Chapter 13: For the typical consumer, where creditors usually receive a portion of the individual's current assets and future earnings. Although bankruptcy laws are sometimes abused (an individual may file personal bankruptcy every seven years and some individuals do exactly that), bankruptcy is designed as a safety net for businesses or individuals who experience financial difficulties for whatever reason.
Who may file Chapter 7 bankruptcy? How has this changed over the past year?
What are some of the reasons people file bankruptcy?
How does bankruptcy affect interest rates on loans? Credit cards?© BrainMass Inc. brainmass.com October 9, 2019, 8:10 pm ad1c9bdddf
Please see response below. I also attached extra resources, which I make reference to in the following response.
Let's take a closer look at the following three questions, which you can then draw on for your 1-page report.
1. Who may file Chapter 7 bankruptcy? How has this changed over the past year?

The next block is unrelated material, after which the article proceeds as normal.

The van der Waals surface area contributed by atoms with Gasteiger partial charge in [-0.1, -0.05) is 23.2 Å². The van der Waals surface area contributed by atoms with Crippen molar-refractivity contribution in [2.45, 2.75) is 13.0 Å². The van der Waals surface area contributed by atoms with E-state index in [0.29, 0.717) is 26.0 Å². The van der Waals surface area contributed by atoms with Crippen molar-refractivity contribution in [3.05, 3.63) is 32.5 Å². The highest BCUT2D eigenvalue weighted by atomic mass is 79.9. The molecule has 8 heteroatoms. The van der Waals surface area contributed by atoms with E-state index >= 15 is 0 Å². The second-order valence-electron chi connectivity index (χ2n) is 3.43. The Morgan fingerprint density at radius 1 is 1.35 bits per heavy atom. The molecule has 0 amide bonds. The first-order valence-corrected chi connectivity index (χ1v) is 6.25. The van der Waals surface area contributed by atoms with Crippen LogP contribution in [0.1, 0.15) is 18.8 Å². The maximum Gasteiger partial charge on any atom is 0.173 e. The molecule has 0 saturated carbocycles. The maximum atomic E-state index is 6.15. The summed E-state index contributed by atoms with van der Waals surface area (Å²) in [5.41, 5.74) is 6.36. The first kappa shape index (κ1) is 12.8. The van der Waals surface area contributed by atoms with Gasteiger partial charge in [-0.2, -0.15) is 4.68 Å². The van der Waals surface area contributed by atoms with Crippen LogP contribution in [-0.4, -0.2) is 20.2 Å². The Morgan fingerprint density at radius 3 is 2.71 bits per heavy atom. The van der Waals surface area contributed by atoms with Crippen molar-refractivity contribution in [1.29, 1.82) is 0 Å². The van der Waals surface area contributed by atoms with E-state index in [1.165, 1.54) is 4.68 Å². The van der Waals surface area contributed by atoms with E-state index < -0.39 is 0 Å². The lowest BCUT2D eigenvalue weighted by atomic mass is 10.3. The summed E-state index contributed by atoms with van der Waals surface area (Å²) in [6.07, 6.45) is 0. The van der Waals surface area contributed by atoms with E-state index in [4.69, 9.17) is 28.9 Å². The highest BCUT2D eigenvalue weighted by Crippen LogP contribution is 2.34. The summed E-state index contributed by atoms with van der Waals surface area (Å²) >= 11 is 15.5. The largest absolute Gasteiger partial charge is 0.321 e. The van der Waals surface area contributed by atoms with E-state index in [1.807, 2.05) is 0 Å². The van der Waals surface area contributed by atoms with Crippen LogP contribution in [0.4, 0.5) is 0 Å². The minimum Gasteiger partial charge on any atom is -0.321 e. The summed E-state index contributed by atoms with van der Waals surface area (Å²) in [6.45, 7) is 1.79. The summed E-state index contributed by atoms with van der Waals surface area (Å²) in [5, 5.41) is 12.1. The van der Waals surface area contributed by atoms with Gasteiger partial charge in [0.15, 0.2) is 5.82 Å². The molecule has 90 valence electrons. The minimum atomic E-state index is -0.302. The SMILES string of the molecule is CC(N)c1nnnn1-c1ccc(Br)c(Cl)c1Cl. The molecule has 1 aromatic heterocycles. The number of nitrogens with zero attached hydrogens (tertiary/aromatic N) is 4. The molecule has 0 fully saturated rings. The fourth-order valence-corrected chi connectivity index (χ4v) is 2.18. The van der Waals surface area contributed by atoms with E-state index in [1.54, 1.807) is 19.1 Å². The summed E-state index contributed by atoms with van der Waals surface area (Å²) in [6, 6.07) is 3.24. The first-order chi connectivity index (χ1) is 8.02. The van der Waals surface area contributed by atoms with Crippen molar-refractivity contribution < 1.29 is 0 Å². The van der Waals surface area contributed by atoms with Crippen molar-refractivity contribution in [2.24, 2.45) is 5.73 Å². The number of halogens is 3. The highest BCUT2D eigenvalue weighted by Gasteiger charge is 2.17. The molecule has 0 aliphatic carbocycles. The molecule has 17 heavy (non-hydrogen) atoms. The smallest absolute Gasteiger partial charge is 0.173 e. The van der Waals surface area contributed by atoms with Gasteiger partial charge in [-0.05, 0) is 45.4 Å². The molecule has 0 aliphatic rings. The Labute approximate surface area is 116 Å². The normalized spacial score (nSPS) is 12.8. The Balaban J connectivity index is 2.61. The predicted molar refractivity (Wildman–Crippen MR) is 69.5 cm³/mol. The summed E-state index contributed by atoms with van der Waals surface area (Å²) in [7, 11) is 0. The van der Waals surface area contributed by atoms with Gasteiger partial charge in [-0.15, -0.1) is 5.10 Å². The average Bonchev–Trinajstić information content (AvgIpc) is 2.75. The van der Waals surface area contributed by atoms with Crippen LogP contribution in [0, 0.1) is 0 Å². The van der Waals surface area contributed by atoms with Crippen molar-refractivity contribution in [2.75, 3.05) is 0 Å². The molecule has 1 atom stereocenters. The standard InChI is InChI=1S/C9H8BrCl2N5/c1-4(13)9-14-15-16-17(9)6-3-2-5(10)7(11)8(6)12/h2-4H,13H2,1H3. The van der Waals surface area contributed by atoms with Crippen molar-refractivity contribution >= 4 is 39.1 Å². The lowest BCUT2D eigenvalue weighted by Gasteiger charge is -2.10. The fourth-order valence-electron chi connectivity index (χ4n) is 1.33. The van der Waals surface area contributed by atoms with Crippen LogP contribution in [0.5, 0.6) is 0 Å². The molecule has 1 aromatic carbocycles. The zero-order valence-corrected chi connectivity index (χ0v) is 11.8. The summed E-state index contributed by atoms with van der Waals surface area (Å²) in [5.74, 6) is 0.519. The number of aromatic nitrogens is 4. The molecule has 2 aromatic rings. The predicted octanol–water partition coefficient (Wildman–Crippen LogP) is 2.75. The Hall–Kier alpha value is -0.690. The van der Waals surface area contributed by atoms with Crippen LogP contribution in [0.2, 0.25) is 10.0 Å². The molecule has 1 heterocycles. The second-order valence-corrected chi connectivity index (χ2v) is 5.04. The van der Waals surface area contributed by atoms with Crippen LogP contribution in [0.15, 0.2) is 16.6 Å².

In general, when a troubled business is badly in debt and unable to service that debt or pay its creditors, it may file (or be forced by its creditors to file) for bankruptcy in a federal court under Chapter 7 (liquidation) or Chapter 11 (reorganization). A Chapter 7 filing means that the business intends to sell all its assets, distribute the proceeds to its creditors, and then cease operations. This may or may not mean that all employees will lose their jobs; when a very large company enters Chapter 7 bankruptcy, it may be that entire divisions of the company are sold intact to other companies during the liquidation (http://en.wikipedia.org/wiki/Chapter_7%2C_Title_11%2C_United_States_Code).